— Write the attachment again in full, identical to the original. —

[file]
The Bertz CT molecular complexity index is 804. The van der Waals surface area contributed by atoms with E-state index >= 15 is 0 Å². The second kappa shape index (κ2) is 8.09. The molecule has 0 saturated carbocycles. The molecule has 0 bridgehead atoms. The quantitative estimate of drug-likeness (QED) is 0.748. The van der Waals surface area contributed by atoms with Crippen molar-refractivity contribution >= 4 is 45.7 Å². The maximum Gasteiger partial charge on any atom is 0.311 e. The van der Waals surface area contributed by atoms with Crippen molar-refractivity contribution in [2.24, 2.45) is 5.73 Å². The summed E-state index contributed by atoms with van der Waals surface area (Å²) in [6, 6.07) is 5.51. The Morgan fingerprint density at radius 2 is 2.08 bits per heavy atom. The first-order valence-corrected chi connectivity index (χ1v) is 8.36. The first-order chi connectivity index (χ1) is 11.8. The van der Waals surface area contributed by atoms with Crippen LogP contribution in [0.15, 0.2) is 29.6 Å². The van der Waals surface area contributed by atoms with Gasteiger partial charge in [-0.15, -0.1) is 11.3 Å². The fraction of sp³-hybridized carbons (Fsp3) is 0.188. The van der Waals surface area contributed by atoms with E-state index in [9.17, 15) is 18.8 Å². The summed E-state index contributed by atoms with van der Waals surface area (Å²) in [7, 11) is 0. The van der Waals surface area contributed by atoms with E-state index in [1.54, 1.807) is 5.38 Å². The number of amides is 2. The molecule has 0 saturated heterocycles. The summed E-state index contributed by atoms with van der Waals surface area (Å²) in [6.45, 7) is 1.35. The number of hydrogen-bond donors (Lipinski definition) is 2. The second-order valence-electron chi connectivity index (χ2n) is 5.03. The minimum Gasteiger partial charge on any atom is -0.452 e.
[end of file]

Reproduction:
The Bertz CT molecular complexity index is 804. The van der Waals surface area contributed by atoms with E-state index >= 15 is 0 Å². The second kappa shape index (κ2) is 8.09. The molecule has 0 saturated carbocycles. The molecule has 0 bridgehead atoms. The quantitative estimate of drug-likeness (QED) is 0.748. The van der Waals surface area contributed by atoms with Crippen molar-refractivity contribution >= 4 is 45.7 Å². The maximum Gasteiger partial charge on any atom is 0.311 e. The van der Waals surface area contributed by atoms with Crippen molar-refractivity contribution in [2.24, 2.45) is 5.73 Å². The summed E-state index contributed by atoms with van der Waals surface area (Å²) in [6, 6.07) is 5.51. The Morgan fingerprint density at radius 2 is 2.08 bits per heavy atom. The first-order valence-corrected chi connectivity index (χ1v) is 8.36. The first-order chi connectivity index (χ1) is 11.8. The van der Waals surface area contributed by atoms with Crippen LogP contribution in [0.15, 0.2) is 29.6 Å². The van der Waals surface area contributed by atoms with Gasteiger partial charge in [-0.15, -0.1) is 11.3 Å². The fraction of sp³-hybridized carbons (Fsp3) is 0.188. The van der Waals surface area contributed by atoms with E-state index in [9.17, 15) is 18.8 Å². The summed E-state index contributed by atoms with van der Waals surface area (Å²) in [7, 11) is 0. The van der Waals surface area contributed by atoms with E-state index in [1.54, 1.807) is 5.38 Å². The number of amides is 2. The molecule has 0 saturated heterocycles. The summed E-state index contributed by atoms with van der Waals surface area (Å²) in [6.45, 7) is 1.35. The number of hydrogen-bond donors (Lipinski definition) is 2. The second-order valence-electron chi connectivity index (χ2n) is 5.03. The minimum Gasteiger partial charge on any atom is -0.452 e.